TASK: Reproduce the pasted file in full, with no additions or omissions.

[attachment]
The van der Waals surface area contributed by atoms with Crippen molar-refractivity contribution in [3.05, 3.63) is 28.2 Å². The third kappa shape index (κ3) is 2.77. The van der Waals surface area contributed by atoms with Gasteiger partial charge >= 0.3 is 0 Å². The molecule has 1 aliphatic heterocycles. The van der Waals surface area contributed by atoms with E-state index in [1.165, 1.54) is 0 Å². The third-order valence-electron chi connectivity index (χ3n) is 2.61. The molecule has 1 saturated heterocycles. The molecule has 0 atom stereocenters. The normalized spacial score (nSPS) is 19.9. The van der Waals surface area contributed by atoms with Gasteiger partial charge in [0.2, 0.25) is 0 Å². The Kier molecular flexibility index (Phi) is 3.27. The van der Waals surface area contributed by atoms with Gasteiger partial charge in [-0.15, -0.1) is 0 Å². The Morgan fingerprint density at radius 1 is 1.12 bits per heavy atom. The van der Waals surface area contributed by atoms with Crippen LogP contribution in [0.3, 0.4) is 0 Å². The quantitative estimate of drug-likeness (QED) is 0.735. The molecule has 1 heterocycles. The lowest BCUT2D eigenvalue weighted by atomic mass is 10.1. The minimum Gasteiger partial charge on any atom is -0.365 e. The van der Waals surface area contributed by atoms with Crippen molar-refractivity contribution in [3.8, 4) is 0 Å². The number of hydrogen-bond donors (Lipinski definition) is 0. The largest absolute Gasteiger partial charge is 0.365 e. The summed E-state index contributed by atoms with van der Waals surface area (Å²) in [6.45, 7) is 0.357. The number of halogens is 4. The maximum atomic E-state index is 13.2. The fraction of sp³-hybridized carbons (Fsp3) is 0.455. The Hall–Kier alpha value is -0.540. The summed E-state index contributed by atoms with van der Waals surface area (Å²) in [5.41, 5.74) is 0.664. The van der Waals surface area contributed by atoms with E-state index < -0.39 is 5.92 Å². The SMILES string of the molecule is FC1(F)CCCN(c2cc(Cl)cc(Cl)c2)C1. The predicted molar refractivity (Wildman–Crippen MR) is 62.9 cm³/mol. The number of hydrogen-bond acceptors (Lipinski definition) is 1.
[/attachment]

The van der Waals surface area contributed by atoms with Crippen molar-refractivity contribution in [3.05, 3.63) is 28.2 Å². The third kappa shape index (κ3) is 2.77. The van der Waals surface area contributed by atoms with Gasteiger partial charge >= 0.3 is 0 Å². The molecule has 1 aliphatic heterocycles. The van der Waals surface area contributed by atoms with E-state index in [1.165, 1.54) is 0 Å². The third-order valence-electron chi connectivity index (χ3n) is 2.61. The molecule has 1 saturated heterocycles. The molecule has 0 atom stereocenters. The normalized spacial score (nSPS) is 19.9. The van der Waals surface area contributed by atoms with Gasteiger partial charge in [0.2, 0.25) is 0 Å². The Kier molecular flexibility index (Phi) is 3.27. The van der Waals surface area contributed by atoms with Gasteiger partial charge in [-0.15, -0.1) is 0 Å². The Morgan fingerprint density at radius 1 is 1.12 bits per heavy atom. The van der Waals surface area contributed by atoms with Crippen LogP contribution in [0.3, 0.4) is 0 Å². The quantitative estimate of drug-likeness (QED) is 0.735. The molecule has 1 heterocycles. The lowest BCUT2D eigenvalue weighted by atomic mass is 10.1. The minimum Gasteiger partial charge on any atom is -0.365 e. The van der Waals surface area contributed by atoms with Crippen molar-refractivity contribution in [3.8, 4) is 0 Å². The number of hydrogen-bond donors (Lipinski definition) is 0. The largest absolute Gasteiger partial charge is 0.365 e. The summed E-state index contributed by atoms with van der Waals surface area (Å²) in [6.45, 7) is 0.357. The number of halogens is 4. The maximum atomic E-state index is 13.2. The fraction of sp³-hybridized carbons (Fsp3) is 0.455. The Hall–Kier alpha value is -0.540. The summed E-state index contributed by atoms with van der Waals surface area (Å²) in [5.41, 5.74) is 0.664. The van der Waals surface area contributed by atoms with E-state index < -0.39 is 5.92 Å². The SMILES string of the molecule is FC1(F)CCCN(c2cc(Cl)cc(Cl)c2)C1. The predicted molar refractivity (Wildman–Crippen MR) is 62.9 cm³/mol. The number of hydrogen-bond acceptors (Lipinski definition) is 1.